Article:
Last weekend I participated in a 28-mile bike ride called "Bike to the Future". It was initiated by the "Coalition for a Livable Future (CLF)", which I had never heard of before this ride, but they seem to be doing some pretty good stuff. CLF coordinates the efforts of over ninety sustainability organizations in the Portland Metro area plus does some major research on sustainability practices. One of the greatest things they are doing right now is a program they call "Shift the Balance". Even if you don't live in Portland, click on the link and read the list of ideas. It's a great list. It really is a forward thinking agency and the stuff they advocate doesn't necessarily requires solar panels on the roof or a wind farm in the back yard.
The ride itself was great and the hills were always perfectly timed with the areas I wanted to spend more time looking at, or vice versa. It was also a great introduction to some really nice neighborhoods I never knew existed in North Portland. That's actually one of the great things about bike travel is that you see and experience what is around you, rather than just view it out your window like a dull movie with an NPR soundtrack. Just keep an eye out for the cars because some of them are not keeping an eye out for you. Bright yellow clothing and flashing lights on your bike don't make you less cool, and they just might make you less dead someday. <<<<Safety message to some of my fellow bikers who equate "think safety" with wimpiness. And to the guy who told me my bike looked like a Christmas tree, (I have one flashing light on the back end) I forgive you and wish you maximum visibility when you most need it. OK, repeat after me. Lights...cool! Dead...not cool! Lights...cool! Dead...not cool!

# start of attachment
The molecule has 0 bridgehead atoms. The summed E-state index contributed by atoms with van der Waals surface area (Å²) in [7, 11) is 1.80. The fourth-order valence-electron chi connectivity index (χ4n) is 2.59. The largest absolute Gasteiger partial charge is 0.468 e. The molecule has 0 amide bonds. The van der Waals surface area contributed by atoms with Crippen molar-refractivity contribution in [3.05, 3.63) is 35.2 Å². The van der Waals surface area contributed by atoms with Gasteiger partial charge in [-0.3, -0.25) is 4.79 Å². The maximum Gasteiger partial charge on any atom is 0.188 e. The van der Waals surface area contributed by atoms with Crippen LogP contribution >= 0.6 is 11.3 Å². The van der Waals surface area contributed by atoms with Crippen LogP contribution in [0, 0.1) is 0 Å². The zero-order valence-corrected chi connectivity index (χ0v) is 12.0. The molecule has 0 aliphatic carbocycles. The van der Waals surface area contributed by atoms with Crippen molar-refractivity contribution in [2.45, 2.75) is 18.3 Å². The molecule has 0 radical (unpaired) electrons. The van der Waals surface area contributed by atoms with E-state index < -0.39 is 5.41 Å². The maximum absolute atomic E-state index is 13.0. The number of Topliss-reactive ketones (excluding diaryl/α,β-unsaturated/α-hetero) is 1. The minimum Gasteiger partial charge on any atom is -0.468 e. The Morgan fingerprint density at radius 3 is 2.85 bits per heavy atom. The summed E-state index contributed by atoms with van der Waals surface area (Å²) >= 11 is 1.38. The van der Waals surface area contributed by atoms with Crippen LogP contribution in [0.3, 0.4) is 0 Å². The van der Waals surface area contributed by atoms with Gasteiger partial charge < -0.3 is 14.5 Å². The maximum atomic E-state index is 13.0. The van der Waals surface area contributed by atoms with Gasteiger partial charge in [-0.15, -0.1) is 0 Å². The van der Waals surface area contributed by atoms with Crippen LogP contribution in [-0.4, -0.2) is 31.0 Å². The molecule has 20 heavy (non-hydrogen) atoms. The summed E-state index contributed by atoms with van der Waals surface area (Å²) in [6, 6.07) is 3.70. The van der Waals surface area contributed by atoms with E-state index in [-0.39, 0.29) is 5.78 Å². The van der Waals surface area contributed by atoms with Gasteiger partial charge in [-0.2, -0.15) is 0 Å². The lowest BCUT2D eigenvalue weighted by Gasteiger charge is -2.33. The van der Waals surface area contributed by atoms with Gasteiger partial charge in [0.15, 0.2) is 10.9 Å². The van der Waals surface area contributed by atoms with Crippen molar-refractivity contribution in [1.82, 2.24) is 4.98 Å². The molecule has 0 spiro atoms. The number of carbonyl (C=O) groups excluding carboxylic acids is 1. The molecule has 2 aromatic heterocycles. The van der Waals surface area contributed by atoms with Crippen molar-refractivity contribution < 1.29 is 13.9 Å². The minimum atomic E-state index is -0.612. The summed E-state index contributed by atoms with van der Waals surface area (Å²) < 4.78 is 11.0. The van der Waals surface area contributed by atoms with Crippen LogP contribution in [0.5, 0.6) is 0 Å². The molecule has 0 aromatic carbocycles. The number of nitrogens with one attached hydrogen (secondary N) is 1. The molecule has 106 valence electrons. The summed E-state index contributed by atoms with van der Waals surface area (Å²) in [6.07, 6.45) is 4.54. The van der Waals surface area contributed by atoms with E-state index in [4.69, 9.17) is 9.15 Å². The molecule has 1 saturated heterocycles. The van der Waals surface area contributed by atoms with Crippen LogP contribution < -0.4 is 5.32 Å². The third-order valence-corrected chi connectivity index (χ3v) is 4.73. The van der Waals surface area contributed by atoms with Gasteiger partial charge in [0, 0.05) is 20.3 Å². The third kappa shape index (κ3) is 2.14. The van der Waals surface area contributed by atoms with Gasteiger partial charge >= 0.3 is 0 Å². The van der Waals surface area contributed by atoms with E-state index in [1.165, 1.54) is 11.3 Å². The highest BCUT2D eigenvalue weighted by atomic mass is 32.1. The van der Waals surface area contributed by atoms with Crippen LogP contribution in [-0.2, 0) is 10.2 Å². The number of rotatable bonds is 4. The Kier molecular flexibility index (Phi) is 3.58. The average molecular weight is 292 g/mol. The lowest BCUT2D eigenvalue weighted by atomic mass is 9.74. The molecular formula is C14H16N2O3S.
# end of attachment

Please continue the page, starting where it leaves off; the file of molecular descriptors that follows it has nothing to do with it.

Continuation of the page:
There were three slightly interactive rest stops on this ride but the one I enjoyed the most was a brand new neighborhood called "New Columbia Housing". It is a project of the Housing Authority of Portland and is a superb example of thoughtful planning. Essentially what they have done is bulldoze what was once a crime-ridden community of ticky-tacky, industrially painted, drab, low-income only housing and replaced it with a genuine neighborhood of great looking low income, middle income and luxury homes, along with low-income senior housing and apartments. To this they added parks, a recreation center, play fountain, play yards, lots of trees and grass, a brand new school and the most humongous upside down tree you ever saw. CHECK OUT THE PICTURES! They even bulldozed AROUND the old trees, left them standing where they were and designed around them. Great thinking...really!
By realigning the roadways the housing authority was able to add more units in the process and serve more people. The entire project was also specifically designed to bring people together by the addition of walk-throughs and adding open spaces and trees making it feel more like a true community than a development. It was all built with sustainable practices in mind and I was quite impressed. CLICK HERE to read more about how this development was built sustainably. If other cities are not studying this as a model of housing done right, they should.